A Blog by the Editor of The Middle East Journal

Putting Middle Eastern Events in Cultural and Historical Context

Wednesday, May 6, 2009

If Hizbullah Wins . . .

Elias Muhanna, the blogger who blogs as Qifa Nabki, has a piece in his own name at Foreign Policy entitled "What if Hizbollah Wins?" As I noted in my post on Eric Davis' comments about binary thinking, Lebanese politics has traditionally sought consensus rather than a zero-sum I-win-you-lose formula, but since 2005 the polarization between "government" and "opposition" (even though the "opposition" is represented in the current government) has deepened.

If the "opposition" wins a majority in the forthcoming elections, it will probably be because of gains made by Michel Aoun's Free Patriotic Movement, though Hizbullah may also improve its representation. Aoun is a controversial figure, but hardly an anti-Western demagogue. If an opposition victory is interpreted by the US as a simplistic triumph for Hizbullah, and by extension Iran and Syria, it could lead to cuts in US aid to Lebanon (especially military aid, which has been growing) or other retaliation. That would hardly lend credibility to US claims to be promoting the spread of democracy. (Funny thing about spreading democracy: sometimes the voters choose someone you don't like.)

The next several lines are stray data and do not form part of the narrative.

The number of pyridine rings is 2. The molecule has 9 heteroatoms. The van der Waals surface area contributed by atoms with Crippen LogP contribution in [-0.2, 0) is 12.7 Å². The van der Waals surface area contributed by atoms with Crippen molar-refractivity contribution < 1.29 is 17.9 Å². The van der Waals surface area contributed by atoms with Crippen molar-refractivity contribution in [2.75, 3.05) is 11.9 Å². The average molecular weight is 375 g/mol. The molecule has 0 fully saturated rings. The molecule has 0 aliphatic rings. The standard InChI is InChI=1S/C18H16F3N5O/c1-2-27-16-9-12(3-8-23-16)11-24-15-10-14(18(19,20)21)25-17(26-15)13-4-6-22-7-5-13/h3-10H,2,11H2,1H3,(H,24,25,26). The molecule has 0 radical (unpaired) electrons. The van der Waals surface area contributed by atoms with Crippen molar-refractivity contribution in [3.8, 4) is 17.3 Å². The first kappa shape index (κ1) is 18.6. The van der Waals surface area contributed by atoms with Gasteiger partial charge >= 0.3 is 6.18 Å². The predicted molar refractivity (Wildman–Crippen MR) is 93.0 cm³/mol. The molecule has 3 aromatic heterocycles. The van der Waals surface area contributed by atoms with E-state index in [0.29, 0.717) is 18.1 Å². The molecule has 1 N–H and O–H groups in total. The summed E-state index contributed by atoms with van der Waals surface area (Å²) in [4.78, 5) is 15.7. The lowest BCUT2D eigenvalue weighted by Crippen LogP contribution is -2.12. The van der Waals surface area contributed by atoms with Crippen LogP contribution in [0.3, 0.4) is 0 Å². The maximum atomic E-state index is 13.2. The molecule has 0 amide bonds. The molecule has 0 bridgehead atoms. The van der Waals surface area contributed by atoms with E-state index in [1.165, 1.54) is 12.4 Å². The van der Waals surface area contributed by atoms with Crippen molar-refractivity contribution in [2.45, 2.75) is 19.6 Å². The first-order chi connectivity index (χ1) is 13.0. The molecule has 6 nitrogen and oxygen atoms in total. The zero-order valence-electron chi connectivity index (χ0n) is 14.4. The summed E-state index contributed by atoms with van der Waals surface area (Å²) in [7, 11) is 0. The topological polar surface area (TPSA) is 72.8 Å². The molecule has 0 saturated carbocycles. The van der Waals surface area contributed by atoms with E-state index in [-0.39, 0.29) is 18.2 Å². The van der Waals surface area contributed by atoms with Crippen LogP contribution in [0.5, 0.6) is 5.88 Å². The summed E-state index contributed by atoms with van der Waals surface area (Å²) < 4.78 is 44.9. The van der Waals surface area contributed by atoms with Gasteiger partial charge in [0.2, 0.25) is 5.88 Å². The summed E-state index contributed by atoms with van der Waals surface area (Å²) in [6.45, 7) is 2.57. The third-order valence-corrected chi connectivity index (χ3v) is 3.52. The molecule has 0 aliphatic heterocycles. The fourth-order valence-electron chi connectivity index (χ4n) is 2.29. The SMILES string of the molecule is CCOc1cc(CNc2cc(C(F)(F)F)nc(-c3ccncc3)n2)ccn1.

As with Hamas in Palestine, Hizbullah's support base comes not from its ideology (though that may attract some) but from its social programs. It has a real constituency, and a real claim to play a role in Lebanese politics. That it, alone among the various factions, still maintains its armaments, is a serious problem, but it will not be solved by rhetoric or cuts in aid. There is a genuine possibility that the "opposition" will win a majority in the Lebanese Parliament, and that majority will include Hizbullah. It isn't certain, but I hope the outside world is prepared for such a result if it comes.

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